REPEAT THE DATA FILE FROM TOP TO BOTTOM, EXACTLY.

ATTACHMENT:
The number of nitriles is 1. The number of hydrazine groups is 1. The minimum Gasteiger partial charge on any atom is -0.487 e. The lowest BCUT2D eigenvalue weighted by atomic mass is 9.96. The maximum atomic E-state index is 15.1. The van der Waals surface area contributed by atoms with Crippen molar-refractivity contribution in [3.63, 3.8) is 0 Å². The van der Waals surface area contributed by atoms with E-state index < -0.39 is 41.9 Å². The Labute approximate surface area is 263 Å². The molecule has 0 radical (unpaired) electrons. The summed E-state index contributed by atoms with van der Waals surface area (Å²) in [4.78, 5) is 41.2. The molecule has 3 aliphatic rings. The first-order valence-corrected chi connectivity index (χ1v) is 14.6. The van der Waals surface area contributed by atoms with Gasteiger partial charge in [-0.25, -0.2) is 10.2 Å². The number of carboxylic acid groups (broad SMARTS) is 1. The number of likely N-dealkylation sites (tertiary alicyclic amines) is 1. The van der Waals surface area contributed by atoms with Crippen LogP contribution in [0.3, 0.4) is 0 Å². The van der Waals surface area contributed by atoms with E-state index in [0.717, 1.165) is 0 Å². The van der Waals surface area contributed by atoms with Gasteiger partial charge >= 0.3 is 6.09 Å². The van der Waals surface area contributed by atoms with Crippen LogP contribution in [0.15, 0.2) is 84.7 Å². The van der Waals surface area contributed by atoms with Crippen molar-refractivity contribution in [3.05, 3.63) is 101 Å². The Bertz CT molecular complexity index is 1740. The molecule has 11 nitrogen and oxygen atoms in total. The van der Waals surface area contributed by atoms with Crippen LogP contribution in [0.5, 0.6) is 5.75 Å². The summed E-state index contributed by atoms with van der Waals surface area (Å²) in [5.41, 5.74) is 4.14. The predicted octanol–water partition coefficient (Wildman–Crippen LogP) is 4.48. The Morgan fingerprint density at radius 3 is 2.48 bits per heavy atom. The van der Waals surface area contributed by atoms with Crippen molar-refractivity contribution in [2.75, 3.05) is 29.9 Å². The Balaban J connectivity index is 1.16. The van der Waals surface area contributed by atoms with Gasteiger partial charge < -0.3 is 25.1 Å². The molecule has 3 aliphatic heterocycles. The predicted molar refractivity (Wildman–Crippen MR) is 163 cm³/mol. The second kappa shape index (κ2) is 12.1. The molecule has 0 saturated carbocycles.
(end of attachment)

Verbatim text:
The number of nitriles is 1. The number of hydrazine groups is 1. The minimum Gasteiger partial charge on any atom is -0.487 e. The lowest BCUT2D eigenvalue weighted by atomic mass is 9.96. The maximum atomic E-state index is 15.1. The van der Waals surface area contributed by atoms with Crippen molar-refractivity contribution in [3.63, 3.8) is 0 Å². The van der Waals surface area contributed by atoms with E-state index < -0.39 is 41.9 Å². The Labute approximate surface area is 263 Å². The molecule has 0 radical (unpaired) electrons. The summed E-state index contributed by atoms with van der Waals surface area (Å²) in [4.78, 5) is 41.2. The molecule has 3 aliphatic rings. The first-order valence-corrected chi connectivity index (χ1v) is 14.6. The van der Waals surface area contributed by atoms with Gasteiger partial charge in [-0.25, -0.2) is 10.2 Å². The number of carboxylic acid groups (broad SMARTS) is 1. The number of likely N-dealkylation sites (tertiary alicyclic amines) is 1. The van der Waals surface area contributed by atoms with Crippen LogP contribution in [0.3, 0.4) is 0 Å². The van der Waals surface area contributed by atoms with E-state index in [0.717, 1.165) is 0 Å². The van der Waals surface area contributed by atoms with Gasteiger partial charge >= 0.3 is 6.09 Å². The van der Waals surface area contributed by atoms with Crippen LogP contribution in [0.15, 0.2) is 84.7 Å². The van der Waals surface area contributed by atoms with Crippen molar-refractivity contribution in [3.05, 3.63) is 101 Å². The Bertz CT molecular complexity index is 1740. The molecule has 11 nitrogen and oxygen atoms in total. The van der Waals surface area contributed by atoms with Crippen LogP contribution in [0.5, 0.6) is 5.75 Å². The summed E-state index contributed by atoms with van der Waals surface area (Å²) in [5.41, 5.74) is 4.14. The predicted octanol–water partition coefficient (Wildman–Crippen LogP) is 4.48. The Morgan fingerprint density at radius 3 is 2.48 bits per heavy atom. The van der Waals surface area contributed by atoms with Crippen molar-refractivity contribution in [2.75, 3.05) is 29.9 Å². The Balaban J connectivity index is 1.16. The van der Waals surface area contributed by atoms with Gasteiger partial charge < -0.3 is 25.1 Å². The molecule has 3 aliphatic heterocycles. The predicted molar refractivity (Wildman–Crippen MR) is 163 cm³/mol. The second kappa shape index (κ2) is 12.1. The molecule has 0 saturated carbocycles.